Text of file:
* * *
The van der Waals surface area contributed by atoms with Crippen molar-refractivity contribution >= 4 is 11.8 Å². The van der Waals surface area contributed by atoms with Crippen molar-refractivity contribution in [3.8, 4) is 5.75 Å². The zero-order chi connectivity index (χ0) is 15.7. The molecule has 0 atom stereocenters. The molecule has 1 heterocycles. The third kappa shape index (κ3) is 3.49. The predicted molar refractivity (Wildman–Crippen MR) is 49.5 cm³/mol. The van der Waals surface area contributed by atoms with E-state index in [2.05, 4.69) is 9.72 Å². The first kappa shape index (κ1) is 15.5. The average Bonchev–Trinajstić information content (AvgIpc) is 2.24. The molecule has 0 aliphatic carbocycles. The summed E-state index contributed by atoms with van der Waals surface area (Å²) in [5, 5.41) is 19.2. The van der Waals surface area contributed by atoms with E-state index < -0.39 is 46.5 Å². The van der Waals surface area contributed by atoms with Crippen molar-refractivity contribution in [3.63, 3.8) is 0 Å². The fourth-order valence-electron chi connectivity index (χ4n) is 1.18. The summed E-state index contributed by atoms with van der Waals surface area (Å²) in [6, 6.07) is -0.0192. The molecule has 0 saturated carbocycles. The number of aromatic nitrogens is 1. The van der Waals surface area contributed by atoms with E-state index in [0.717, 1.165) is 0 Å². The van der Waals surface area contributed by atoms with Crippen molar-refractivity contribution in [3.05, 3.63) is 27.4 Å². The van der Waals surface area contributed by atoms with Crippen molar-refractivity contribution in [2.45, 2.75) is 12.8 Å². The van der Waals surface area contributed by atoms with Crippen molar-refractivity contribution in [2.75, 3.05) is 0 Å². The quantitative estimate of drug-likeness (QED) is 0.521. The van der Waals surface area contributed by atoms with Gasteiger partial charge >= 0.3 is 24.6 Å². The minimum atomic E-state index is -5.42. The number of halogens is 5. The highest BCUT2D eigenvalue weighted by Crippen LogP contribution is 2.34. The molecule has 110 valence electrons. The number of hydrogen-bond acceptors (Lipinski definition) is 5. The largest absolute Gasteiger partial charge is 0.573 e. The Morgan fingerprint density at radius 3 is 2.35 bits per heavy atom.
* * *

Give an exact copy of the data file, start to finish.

The van der Waals surface area contributed by atoms with Crippen molar-refractivity contribution >= 4 is 11.8 Å². The van der Waals surface area contributed by atoms with Crippen molar-refractivity contribution in [3.8, 4) is 5.75 Å². The zero-order chi connectivity index (χ0) is 15.7. The molecule has 0 atom stereocenters. The molecule has 1 heterocycles. The third kappa shape index (κ3) is 3.49. The predicted molar refractivity (Wildman–Crippen MR) is 49.5 cm³/mol. The van der Waals surface area contributed by atoms with E-state index in [2.05, 4.69) is 9.72 Å². The first kappa shape index (κ1) is 15.5. The average Bonchev–Trinajstić information content (AvgIpc) is 2.24. The molecule has 0 aliphatic carbocycles. The summed E-state index contributed by atoms with van der Waals surface area (Å²) in [5, 5.41) is 19.2. The van der Waals surface area contributed by atoms with E-state index < -0.39 is 46.5 Å². The van der Waals surface area contributed by atoms with Crippen molar-refractivity contribution in [3.63, 3.8) is 0 Å². The fourth-order valence-electron chi connectivity index (χ4n) is 1.18. The summed E-state index contributed by atoms with van der Waals surface area (Å²) in [6, 6.07) is -0.0192. The molecule has 0 saturated carbocycles. The number of aromatic nitrogens is 1. The van der Waals surface area contributed by atoms with E-state index in [0.717, 1.165) is 0 Å². The van der Waals surface area contributed by atoms with Crippen molar-refractivity contribution in [3.05, 3.63) is 27.4 Å². The van der Waals surface area contributed by atoms with Crippen molar-refractivity contribution in [2.45, 2.75) is 12.8 Å². The van der Waals surface area contributed by atoms with Crippen molar-refractivity contribution in [2.75, 3.05) is 0 Å². The quantitative estimate of drug-likeness (QED) is 0.521. The van der Waals surface area contributed by atoms with Gasteiger partial charge >= 0.3 is 24.6 Å². The minimum atomic E-state index is -5.42. The number of halogens is 5. The highest BCUT2D eigenvalue weighted by Crippen LogP contribution is 2.34. The molecule has 110 valence electrons. The number of hydrogen-bond acceptors (Lipinski definition) is 5. The largest absolute Gasteiger partial charge is 0.573 e. The Morgan fingerprint density at radius 3 is 2.35 bits per heavy atom.